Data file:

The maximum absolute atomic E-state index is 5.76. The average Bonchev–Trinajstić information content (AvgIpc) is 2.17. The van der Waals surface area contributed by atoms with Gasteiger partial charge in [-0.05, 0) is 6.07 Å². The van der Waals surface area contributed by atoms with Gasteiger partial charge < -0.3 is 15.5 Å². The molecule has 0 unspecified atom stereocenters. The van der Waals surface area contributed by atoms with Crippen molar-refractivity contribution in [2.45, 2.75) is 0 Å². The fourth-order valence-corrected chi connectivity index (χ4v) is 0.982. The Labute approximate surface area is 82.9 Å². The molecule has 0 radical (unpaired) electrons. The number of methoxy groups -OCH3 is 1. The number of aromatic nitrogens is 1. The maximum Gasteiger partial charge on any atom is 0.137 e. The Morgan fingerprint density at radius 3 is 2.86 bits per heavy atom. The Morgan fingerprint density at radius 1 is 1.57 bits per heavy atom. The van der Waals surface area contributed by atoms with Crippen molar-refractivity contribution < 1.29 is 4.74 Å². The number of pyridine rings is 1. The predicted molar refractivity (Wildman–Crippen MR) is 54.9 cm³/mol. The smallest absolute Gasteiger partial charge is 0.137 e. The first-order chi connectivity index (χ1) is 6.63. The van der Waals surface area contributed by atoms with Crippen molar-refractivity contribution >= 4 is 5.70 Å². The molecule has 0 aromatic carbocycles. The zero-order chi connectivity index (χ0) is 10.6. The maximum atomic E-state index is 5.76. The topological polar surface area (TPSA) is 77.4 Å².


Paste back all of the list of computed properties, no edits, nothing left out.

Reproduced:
The maximum absolute atomic E-state index is 5.76. The average Bonchev–Trinajstić information content (AvgIpc) is 2.17. The van der Waals surface area contributed by atoms with Gasteiger partial charge in [-0.05, 0) is 6.07 Å². The van der Waals surface area contributed by atoms with Gasteiger partial charge < -0.3 is 15.5 Å². The molecule has 0 unspecified atom stereocenters. The van der Waals surface area contributed by atoms with Crippen molar-refractivity contribution in [2.45, 2.75) is 0 Å². The fourth-order valence-corrected chi connectivity index (χ4v) is 0.982. The Labute approximate surface area is 82.9 Å². The molecule has 0 radical (unpaired) electrons. The number of methoxy groups -OCH3 is 1. The number of aromatic nitrogens is 1. The maximum Gasteiger partial charge on any atom is 0.137 e. The Morgan fingerprint density at radius 3 is 2.86 bits per heavy atom. The Morgan fingerprint density at radius 1 is 1.57 bits per heavy atom. The van der Waals surface area contributed by atoms with Crippen molar-refractivity contribution < 1.29 is 4.74 Å². The number of pyridine rings is 1. The predicted molar refractivity (Wildman–Crippen MR) is 54.9 cm³/mol. The smallest absolute Gasteiger partial charge is 0.137 e. The first-order chi connectivity index (χ1) is 6.63. The van der Waals surface area contributed by atoms with Crippen molar-refractivity contribution >= 4 is 5.70 Å². The molecule has 0 aromatic carbocycles. The zero-order chi connectivity index (χ0) is 10.6. The maximum atomic E-state index is 5.76. The topological polar surface area (TPSA) is 77.4 Å².